Spokeo’s Immediate Aftermath
One federal court of appeals and a handful of district courts have already taken the opportunity to examine and apply Spokeo’s analysis. In Hochendoner v. Genzyme Corp., 2016 WL 2962148 (1st Cir. May 23, 2016), the First Circuit evaluated the injury-in-fact prong not analyzed in Spokeo: the particularity requirement. There, the appellate court affirmed the trial court’s dismissal of class action claims for lack of standing because the plaintiffs failed to allege a sufficiently particularized injury.
District court opinions applying Spokeo’s criteria to statutory claims have yielded mixed results. In Smith v. Ohio State University, No. 15-cv-3030, 2016 WL 3182675 (S.D. Ohio June 8, 2016), the court dismissed the plaintiffs’ FCRA claims for lack of Article III standing because, although they alleged “they suffered harm when their ‘privacy was invaded and they were misled as to their rights under the FCRA,’” they also admitted they did not suffer a concrete consequential damage as a result of the alleged FCRA violation.
However, in Rogers v. Capital One Bank (USA), N.A., No. 15-cv-4016, 2016 WL 3162592 (N.D. Ga. June 3, 2016), the court denied the defendant’s motion to dismiss claims brought under the Telephone Consumer Protection Act (TCPA) because, “[a]s the Eleventh Circuit has held [pre-Spokeo], a violation of the TCPA is a concrete injury.” The court also found particularity was met because, when the plaintiffs received the allegedly violating calls, their cell phone lines were unavailable for other use.
And in a case brought under the Fair Debt Collection Practices Act, a district court found that the defendant’s affirmative defense asserting lack of standing failed as a matter of law and met Spokeo’s test where the defendant had attempted to collect a debt by filing a lawsuit against the plaintiff. Nyberg v. Portfolio Recovery Assocs., Inc., No. 15-cv-01175, 2016 WL 3176585 (D. Or. June 2, 2016).
Rogers and Smith appear to be the closest calls under Spokeo’s analysis, raising the question of whether the respective courts of appeals—or even the U.S. Supreme Court, again—might need to provide more a workable test to determine “concreteness.”
Remand and Beyond
Spokeo’s significance at this time lies not in what it is but in what it is not:
It is not a resolution of the case. The Court could have reversed the Ninth Circuit’s ruling and upheld the trial court’s dismissal, but it instead remanded the case to the appellate court for further analysis of one discrete issue.
It is not a blanket ban on “no injury” statutory class actions. The eight-justice Court had an opportunity to take a bold step with a bright-line rule that “no injury” class actions could not proceed in federal court. Many businesses and defense attorneys hoped—and plaintiffs’ attorneys feared—this would be the outcome following oral argument.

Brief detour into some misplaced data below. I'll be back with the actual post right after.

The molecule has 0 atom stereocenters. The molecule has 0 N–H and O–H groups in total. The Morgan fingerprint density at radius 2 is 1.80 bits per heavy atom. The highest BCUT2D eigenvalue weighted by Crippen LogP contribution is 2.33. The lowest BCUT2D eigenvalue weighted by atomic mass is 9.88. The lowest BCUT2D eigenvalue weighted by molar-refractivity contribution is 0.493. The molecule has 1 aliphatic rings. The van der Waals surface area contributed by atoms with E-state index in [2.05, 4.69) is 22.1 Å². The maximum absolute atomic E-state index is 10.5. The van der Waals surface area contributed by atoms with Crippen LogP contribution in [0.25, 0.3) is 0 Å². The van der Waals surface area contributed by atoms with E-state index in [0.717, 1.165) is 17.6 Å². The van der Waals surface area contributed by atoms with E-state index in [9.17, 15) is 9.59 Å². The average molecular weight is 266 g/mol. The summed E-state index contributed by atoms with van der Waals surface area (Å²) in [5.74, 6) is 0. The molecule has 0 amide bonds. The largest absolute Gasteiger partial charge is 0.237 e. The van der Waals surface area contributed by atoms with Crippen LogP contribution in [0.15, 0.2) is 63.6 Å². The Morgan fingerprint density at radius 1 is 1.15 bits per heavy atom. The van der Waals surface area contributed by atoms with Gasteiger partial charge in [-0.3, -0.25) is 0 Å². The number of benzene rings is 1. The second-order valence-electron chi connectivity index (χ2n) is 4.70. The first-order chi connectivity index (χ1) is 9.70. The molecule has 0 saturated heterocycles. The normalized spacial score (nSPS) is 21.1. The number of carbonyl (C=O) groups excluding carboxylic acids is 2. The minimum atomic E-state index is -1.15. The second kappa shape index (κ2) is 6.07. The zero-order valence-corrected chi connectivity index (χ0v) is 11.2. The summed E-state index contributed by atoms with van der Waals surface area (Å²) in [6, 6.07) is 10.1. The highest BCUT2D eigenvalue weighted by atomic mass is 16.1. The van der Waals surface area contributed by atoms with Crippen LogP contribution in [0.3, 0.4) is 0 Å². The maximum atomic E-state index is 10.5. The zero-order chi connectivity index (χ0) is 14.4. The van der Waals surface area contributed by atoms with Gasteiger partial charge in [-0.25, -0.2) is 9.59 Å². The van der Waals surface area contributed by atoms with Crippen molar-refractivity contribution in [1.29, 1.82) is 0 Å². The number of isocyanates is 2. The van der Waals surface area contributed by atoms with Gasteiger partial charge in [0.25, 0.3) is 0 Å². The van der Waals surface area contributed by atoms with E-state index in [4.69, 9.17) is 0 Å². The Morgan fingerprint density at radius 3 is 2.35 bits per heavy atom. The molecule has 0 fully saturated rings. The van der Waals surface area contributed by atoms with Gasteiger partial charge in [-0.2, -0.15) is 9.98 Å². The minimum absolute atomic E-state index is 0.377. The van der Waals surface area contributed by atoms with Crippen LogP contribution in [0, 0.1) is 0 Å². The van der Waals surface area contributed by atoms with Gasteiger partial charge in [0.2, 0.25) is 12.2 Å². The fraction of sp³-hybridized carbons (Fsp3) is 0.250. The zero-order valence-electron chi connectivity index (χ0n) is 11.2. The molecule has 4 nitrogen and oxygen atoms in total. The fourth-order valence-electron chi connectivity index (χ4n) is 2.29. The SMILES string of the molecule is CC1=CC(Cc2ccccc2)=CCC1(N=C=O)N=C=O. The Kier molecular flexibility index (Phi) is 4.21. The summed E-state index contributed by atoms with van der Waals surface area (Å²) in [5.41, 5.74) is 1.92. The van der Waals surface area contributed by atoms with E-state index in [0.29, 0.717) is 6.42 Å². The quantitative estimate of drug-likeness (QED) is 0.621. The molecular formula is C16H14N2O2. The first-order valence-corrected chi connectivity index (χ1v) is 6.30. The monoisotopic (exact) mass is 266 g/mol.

But it is also not a validation of “no injury” statutory class actions. The majority opinion is peppered with nods to Justice Scalia’s opinions that a mere procedural violation cannot confer standing and that Congress cannot obviate Article III’s requirements.
Despite the Court’s emphasis on the need for concreteness, Spokeo is far from concrete in delineating what is or is not a “concrete” injury in fact under Article III. The opinion recognizes that “standing requires a concrete injury” and, yet, also that the technical violation of a statute “can be sufficient in some circumstances.” Rather than deciding the issue, the opinion serves only to further frame the question for future courts. As a result, large companies will continue to face potentially large legal exposure from plaintiffs that might not have suffered any actual harm.
Perhaps due to Justice Scalia’s absence, the opinion reads as a compromise that sought to avoid a 4–4 decision so the Court could reach a majority opinion that could have precedential impact. After all, Chief Justice Roberts and Justices Alito, Thomas, and Kennedy appeared to side with Spokeo at oral argument, while the same was not true for Justices Breyer and Kagan. Whatever the Court’s motivation, the resulting middle-ground approach will likely have only marginal applicability beyond the Spokeo case itself, at least for now.
Given the volume of “no injury” statutory class actions, the issue is not going away. Quite the opposite: Plaintiffs will continue to file statutory class actions, and when faced with Article III standing issues, federal courts will continue to determine whether the claimed injury is “concrete.” While it is now clear that a “concrete” injury must be more than a “bare procedural violation,” that injury need not be “tangible” and could even be a mere “risk of real harm,” at least in “some circumstances.” What those “circumstances” are remains to be seen. Stay tuned.
Keywords: litigation, class actions, Article III, injury in fact, concreteness, particularity